British machine gunners wearing gas masks in the Battle of the Somme.
Potential dangers to children of asbestos in First World War gas masks has today been highlighted by North Thanet MP Sir Roger Gale.
He is urging schools to take the utmost care when dealing with the antique masks for illustrative and educational purposes.
His warning comes as Britain prepares for major commemorations of the centenary of the Great War.
MP Jim Sheridan, chairman of the All-Party Group for Occupational Health and Safety, has flagged up concerns that the masks can release asbestos fibres when they are pulled over faces or handles.
Sir Roger said: “ In commemorating the anniversary of the commencement of the First World War we are encouraging schools, colleges and history societies to put together exhibitions of WW1 material. Inevitably, the surviving artefacts will include items such as “tin hats” and, of course, gas masks.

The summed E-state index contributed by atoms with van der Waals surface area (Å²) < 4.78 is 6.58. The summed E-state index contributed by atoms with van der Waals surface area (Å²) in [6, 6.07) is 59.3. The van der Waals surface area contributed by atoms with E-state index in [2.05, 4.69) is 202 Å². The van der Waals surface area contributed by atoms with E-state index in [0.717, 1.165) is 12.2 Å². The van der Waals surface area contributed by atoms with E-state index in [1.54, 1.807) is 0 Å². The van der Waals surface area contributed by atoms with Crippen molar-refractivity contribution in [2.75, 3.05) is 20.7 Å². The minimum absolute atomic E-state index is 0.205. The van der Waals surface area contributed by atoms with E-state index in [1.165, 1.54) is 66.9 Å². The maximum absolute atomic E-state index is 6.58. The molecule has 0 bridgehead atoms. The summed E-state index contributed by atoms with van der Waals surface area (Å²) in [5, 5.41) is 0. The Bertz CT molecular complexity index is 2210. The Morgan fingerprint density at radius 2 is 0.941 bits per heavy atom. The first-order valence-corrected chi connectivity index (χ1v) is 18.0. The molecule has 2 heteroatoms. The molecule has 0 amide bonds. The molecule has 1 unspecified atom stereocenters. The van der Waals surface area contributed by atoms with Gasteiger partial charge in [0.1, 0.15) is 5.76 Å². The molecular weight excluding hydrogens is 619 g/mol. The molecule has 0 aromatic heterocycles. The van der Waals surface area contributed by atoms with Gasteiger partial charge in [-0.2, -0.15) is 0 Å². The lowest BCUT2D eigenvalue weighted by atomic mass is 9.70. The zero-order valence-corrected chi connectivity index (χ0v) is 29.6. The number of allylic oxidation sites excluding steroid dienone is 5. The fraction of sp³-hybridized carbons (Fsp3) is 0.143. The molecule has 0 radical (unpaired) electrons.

“Nobody wants to deter enthusiasm or to act as a killjoy but we are advised that there are inherent risks in the handling of antiquated technology that, with greater understanding, would not be acceptable today. “Handle with care” or, preferably not at all, would seem to be the order of the day!”
Gas masks use a filter to absorb hazardous chemicals.
Asbestos was used in the filters on masks from both world wars. Blue asbestos is a substance later found to cause potentially fatal pleural and peritoneal mesothelioma in a high proportion of factory workers who were exposed to it.
Modern gas masks do not use asbestos.